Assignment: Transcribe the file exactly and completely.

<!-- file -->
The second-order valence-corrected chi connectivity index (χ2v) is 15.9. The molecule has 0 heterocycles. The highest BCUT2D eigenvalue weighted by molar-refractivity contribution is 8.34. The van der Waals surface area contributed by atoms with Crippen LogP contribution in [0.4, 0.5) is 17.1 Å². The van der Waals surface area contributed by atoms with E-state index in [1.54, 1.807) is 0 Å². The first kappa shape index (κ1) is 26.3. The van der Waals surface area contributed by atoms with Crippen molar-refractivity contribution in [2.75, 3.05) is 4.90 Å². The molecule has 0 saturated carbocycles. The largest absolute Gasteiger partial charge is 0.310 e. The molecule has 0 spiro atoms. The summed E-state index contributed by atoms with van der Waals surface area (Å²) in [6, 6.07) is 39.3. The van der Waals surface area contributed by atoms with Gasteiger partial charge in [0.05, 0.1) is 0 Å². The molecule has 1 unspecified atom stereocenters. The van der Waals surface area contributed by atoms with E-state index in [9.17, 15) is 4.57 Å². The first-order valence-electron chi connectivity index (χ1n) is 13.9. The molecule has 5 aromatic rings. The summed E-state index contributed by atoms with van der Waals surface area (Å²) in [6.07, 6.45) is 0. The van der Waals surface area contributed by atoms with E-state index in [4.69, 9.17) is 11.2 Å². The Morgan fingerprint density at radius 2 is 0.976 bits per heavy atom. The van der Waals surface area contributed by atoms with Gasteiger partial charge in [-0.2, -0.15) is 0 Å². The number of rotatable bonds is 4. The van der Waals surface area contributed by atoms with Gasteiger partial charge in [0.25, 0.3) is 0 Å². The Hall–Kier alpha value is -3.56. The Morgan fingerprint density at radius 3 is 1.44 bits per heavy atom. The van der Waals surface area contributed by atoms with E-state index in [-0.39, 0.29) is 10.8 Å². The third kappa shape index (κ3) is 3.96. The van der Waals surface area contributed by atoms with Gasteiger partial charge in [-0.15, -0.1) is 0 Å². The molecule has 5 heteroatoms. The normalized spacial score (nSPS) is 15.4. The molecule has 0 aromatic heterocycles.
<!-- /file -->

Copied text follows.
The second-order valence-corrected chi connectivity index (χ2v) is 15.9. The molecule has 0 heterocycles. The highest BCUT2D eigenvalue weighted by molar-refractivity contribution is 8.34. The van der Waals surface area contributed by atoms with Crippen LogP contribution in [0.4, 0.5) is 17.1 Å². The van der Waals surface area contributed by atoms with E-state index in [1.54, 1.807) is 0 Å². The first kappa shape index (κ1) is 26.3. The van der Waals surface area contributed by atoms with Crippen molar-refractivity contribution in [2.75, 3.05) is 4.90 Å². The molecule has 0 saturated carbocycles. The largest absolute Gasteiger partial charge is 0.310 e. The molecule has 0 spiro atoms. The summed E-state index contributed by atoms with van der Waals surface area (Å²) in [6, 6.07) is 39.3. The van der Waals surface area contributed by atoms with Gasteiger partial charge in [0.05, 0.1) is 0 Å². The molecule has 1 unspecified atom stereocenters. The van der Waals surface area contributed by atoms with E-state index in [9.17, 15) is 4.57 Å². The first-order valence-electron chi connectivity index (χ1n) is 13.9. The molecule has 5 aromatic rings. The summed E-state index contributed by atoms with van der Waals surface area (Å²) in [6.07, 6.45) is 0. The van der Waals surface area contributed by atoms with E-state index in [4.69, 9.17) is 11.2 Å². The Morgan fingerprint density at radius 2 is 0.976 bits per heavy atom. The van der Waals surface area contributed by atoms with Gasteiger partial charge in [-0.2, -0.15) is 0 Å². The number of rotatable bonds is 4. The van der Waals surface area contributed by atoms with Gasteiger partial charge in [0.25, 0.3) is 0 Å². The Hall–Kier alpha value is -3.56. The Morgan fingerprint density at radius 3 is 1.44 bits per heavy atom. The van der Waals surface area contributed by atoms with E-state index in [-0.39, 0.29) is 10.8 Å². The third kappa shape index (κ3) is 3.96. The van der Waals surface area contributed by atoms with Gasteiger partial charge in [-0.15, -0.1) is 0 Å². The molecule has 5 heteroatoms. The normalized spacial score (nSPS) is 15.4. The molecule has 0 aromatic heterocycles.